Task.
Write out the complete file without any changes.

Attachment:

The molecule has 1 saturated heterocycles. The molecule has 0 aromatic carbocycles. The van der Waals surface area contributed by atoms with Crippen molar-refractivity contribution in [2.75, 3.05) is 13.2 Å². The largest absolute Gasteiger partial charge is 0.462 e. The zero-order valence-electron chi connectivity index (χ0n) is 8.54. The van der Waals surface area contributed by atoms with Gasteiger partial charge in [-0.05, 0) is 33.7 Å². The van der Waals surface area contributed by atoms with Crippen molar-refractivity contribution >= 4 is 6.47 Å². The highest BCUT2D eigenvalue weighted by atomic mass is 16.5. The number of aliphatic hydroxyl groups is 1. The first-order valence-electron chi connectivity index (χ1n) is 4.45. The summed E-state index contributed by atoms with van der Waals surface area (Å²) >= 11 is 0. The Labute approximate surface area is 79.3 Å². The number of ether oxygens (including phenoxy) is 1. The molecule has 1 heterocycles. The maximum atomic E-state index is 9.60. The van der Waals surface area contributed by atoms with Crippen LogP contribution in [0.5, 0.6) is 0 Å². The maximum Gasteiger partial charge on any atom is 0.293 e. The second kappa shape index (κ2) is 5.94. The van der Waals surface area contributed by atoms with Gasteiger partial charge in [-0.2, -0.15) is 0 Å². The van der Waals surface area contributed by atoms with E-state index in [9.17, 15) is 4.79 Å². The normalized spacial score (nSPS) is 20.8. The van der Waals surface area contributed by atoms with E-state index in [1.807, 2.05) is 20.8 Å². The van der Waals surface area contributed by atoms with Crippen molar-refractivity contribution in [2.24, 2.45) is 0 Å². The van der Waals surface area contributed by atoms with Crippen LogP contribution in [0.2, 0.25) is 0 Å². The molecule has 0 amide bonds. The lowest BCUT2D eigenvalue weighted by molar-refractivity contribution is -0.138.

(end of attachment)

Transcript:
The molecule has 1 saturated heterocycles. The molecule has 0 aromatic carbocycles. The van der Waals surface area contributed by atoms with Crippen molar-refractivity contribution in [2.75, 3.05) is 13.2 Å². The largest absolute Gasteiger partial charge is 0.462 e. The zero-order valence-electron chi connectivity index (χ0n) is 8.54. The van der Waals surface area contributed by atoms with Gasteiger partial charge in [-0.05, 0) is 33.7 Å². The van der Waals surface area contributed by atoms with Crippen molar-refractivity contribution >= 4 is 6.47 Å². The highest BCUT2D eigenvalue weighted by atomic mass is 16.5. The number of aliphatic hydroxyl groups is 1. The first-order valence-electron chi connectivity index (χ1n) is 4.45. The summed E-state index contributed by atoms with van der Waals surface area (Å²) >= 11 is 0. The Labute approximate surface area is 79.3 Å². The number of ether oxygens (including phenoxy) is 1. The molecule has 1 heterocycles. The maximum atomic E-state index is 9.60. The van der Waals surface area contributed by atoms with Crippen LogP contribution in [0.5, 0.6) is 0 Å². The maximum Gasteiger partial charge on any atom is 0.293 e. The second kappa shape index (κ2) is 5.94. The van der Waals surface area contributed by atoms with Gasteiger partial charge in [-0.2, -0.15) is 0 Å². The van der Waals surface area contributed by atoms with E-state index in [9.17, 15) is 4.79 Å². The normalized spacial score (nSPS) is 20.8. The van der Waals surface area contributed by atoms with E-state index in [1.807, 2.05) is 20.8 Å². The van der Waals surface area contributed by atoms with Crippen molar-refractivity contribution in [2.24, 2.45) is 0 Å². The van der Waals surface area contributed by atoms with Crippen LogP contribution in [0.2, 0.25) is 0 Å². The molecule has 0 amide bonds. The lowest BCUT2D eigenvalue weighted by molar-refractivity contribution is -0.138.